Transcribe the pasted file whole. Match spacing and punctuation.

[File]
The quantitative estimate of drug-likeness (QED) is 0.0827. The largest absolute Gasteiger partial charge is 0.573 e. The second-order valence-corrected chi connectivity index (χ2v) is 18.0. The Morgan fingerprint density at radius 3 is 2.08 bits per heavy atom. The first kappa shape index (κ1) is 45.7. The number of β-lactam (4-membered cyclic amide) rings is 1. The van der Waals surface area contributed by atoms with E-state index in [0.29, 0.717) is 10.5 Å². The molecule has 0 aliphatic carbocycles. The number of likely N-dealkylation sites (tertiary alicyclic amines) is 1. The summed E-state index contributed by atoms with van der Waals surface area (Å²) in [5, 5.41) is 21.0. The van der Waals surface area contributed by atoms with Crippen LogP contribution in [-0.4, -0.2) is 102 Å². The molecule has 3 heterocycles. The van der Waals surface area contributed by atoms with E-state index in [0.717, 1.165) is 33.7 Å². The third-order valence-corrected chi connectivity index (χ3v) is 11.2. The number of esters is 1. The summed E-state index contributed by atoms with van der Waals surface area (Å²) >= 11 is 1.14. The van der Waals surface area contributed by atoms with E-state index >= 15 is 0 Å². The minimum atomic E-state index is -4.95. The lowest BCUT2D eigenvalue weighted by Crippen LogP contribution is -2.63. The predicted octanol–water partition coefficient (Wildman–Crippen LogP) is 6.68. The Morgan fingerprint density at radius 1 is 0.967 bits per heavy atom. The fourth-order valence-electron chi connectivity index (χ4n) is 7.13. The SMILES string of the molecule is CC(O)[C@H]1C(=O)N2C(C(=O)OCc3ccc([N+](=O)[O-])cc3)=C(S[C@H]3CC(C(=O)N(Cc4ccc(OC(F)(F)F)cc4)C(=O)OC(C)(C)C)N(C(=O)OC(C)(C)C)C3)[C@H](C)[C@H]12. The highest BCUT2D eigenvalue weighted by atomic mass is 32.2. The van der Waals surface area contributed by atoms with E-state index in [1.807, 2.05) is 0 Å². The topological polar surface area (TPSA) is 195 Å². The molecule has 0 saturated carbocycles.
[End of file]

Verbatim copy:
The quantitative estimate of drug-likeness (QED) is 0.0827. The largest absolute Gasteiger partial charge is 0.573 e. The second-order valence-corrected chi connectivity index (χ2v) is 18.0. The Morgan fingerprint density at radius 3 is 2.08 bits per heavy atom. The first kappa shape index (κ1) is 45.7. The number of β-lactam (4-membered cyclic amide) rings is 1. The van der Waals surface area contributed by atoms with E-state index in [0.29, 0.717) is 10.5 Å². The molecule has 0 aliphatic carbocycles. The number of likely N-dealkylation sites (tertiary alicyclic amines) is 1. The summed E-state index contributed by atoms with van der Waals surface area (Å²) in [5, 5.41) is 21.0. The van der Waals surface area contributed by atoms with Crippen LogP contribution in [-0.4, -0.2) is 102 Å². The molecule has 3 heterocycles. The van der Waals surface area contributed by atoms with E-state index in [0.717, 1.165) is 33.7 Å². The third-order valence-corrected chi connectivity index (χ3v) is 11.2. The number of esters is 1. The summed E-state index contributed by atoms with van der Waals surface area (Å²) >= 11 is 1.14. The van der Waals surface area contributed by atoms with E-state index >= 15 is 0 Å². The minimum atomic E-state index is -4.95. The lowest BCUT2D eigenvalue weighted by Crippen LogP contribution is -2.63. The predicted octanol–water partition coefficient (Wildman–Crippen LogP) is 6.68. The Morgan fingerprint density at radius 1 is 0.967 bits per heavy atom. The fourth-order valence-electron chi connectivity index (χ4n) is 7.13. The SMILES string of the molecule is CC(O)[C@H]1C(=O)N2C(C(=O)OCc3ccc([N+](=O)[O-])cc3)=C(S[C@H]3CC(C(=O)N(Cc4ccc(OC(F)(F)F)cc4)C(=O)OC(C)(C)C)N(C(=O)OC(C)(C)C)C3)[C@H](C)[C@H]12. The highest BCUT2D eigenvalue weighted by atomic mass is 32.2. The van der Waals surface area contributed by atoms with E-state index in [1.807, 2.05) is 0 Å². The topological polar surface area (TPSA) is 195 Å². The molecule has 0 saturated carbocycles.